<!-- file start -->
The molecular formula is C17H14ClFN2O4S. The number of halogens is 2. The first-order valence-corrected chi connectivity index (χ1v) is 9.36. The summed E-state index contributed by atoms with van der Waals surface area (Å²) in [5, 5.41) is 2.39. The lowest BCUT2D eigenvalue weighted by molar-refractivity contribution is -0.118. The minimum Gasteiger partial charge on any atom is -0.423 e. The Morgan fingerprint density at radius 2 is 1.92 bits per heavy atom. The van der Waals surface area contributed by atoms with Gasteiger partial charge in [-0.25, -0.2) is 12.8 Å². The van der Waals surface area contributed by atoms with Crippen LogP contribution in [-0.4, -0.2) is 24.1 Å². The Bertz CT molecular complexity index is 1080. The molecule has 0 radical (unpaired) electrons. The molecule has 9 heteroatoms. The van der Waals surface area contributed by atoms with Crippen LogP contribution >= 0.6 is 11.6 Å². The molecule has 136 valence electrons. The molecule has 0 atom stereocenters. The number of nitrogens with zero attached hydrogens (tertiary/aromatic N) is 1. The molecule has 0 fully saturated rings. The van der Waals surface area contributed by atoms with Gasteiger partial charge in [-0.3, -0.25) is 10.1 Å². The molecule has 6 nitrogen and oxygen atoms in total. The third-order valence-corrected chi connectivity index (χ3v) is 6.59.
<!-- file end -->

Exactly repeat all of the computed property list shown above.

The molecular formula is C17H14ClFN2O4S. The number of halogens is 2. The first-order valence-corrected chi connectivity index (χ1v) is 9.36. The summed E-state index contributed by atoms with van der Waals surface area (Å²) in [5, 5.41) is 2.39. The lowest BCUT2D eigenvalue weighted by molar-refractivity contribution is -0.118. The minimum Gasteiger partial charge on any atom is -0.423 e. The Morgan fingerprint density at radius 2 is 1.92 bits per heavy atom. The van der Waals surface area contributed by atoms with Gasteiger partial charge in [-0.25, -0.2) is 12.8 Å². The van der Waals surface area contributed by atoms with Crippen LogP contribution in [-0.4, -0.2) is 24.1 Å². The Bertz CT molecular complexity index is 1080. The molecule has 0 radical (unpaired) electrons. The molecule has 9 heteroatoms. The van der Waals surface area contributed by atoms with Crippen LogP contribution >= 0.6 is 11.6 Å². The molecule has 136 valence electrons. The molecule has 0 atom stereocenters. The number of nitrogens with zero attached hydrogens (tertiary/aromatic N) is 1. The molecule has 0 fully saturated rings. The van der Waals surface area contributed by atoms with Gasteiger partial charge in [-0.3, -0.25) is 10.1 Å². The molecule has 6 nitrogen and oxygen atoms in total. The third-order valence-corrected chi connectivity index (χ3v) is 6.59.